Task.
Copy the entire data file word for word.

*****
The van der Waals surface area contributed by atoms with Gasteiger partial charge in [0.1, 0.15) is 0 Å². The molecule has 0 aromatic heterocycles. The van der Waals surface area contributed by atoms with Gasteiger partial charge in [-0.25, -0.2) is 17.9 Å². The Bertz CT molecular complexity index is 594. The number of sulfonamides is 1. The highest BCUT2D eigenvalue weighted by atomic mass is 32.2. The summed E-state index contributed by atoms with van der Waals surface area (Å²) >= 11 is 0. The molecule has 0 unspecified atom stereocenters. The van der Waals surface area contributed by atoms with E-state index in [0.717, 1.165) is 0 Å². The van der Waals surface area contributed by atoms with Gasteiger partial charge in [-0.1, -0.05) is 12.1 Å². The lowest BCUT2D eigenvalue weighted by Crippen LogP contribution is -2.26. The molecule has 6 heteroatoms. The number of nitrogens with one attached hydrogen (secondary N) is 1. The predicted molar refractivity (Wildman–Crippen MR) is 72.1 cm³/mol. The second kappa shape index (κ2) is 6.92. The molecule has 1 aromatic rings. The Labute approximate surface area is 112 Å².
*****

The van der Waals surface area contributed by atoms with Gasteiger partial charge in [0.1, 0.15) is 0 Å². The molecule has 0 aromatic heterocycles. The van der Waals surface area contributed by atoms with Gasteiger partial charge in [-0.25, -0.2) is 17.9 Å². The Bertz CT molecular complexity index is 594. The number of sulfonamides is 1. The highest BCUT2D eigenvalue weighted by atomic mass is 32.2. The summed E-state index contributed by atoms with van der Waals surface area (Å²) >= 11 is 0. The molecule has 0 unspecified atom stereocenters. The van der Waals surface area contributed by atoms with E-state index in [0.717, 1.165) is 0 Å². The van der Waals surface area contributed by atoms with Gasteiger partial charge in [-0.1, -0.05) is 12.1 Å². The lowest BCUT2D eigenvalue weighted by Crippen LogP contribution is -2.26. The molecule has 6 heteroatoms. The number of nitrogens with one attached hydrogen (secondary N) is 1. The predicted molar refractivity (Wildman–Crippen MR) is 72.1 cm³/mol. The second kappa shape index (κ2) is 6.92. The molecule has 1 aromatic rings. The Labute approximate surface area is 112 Å².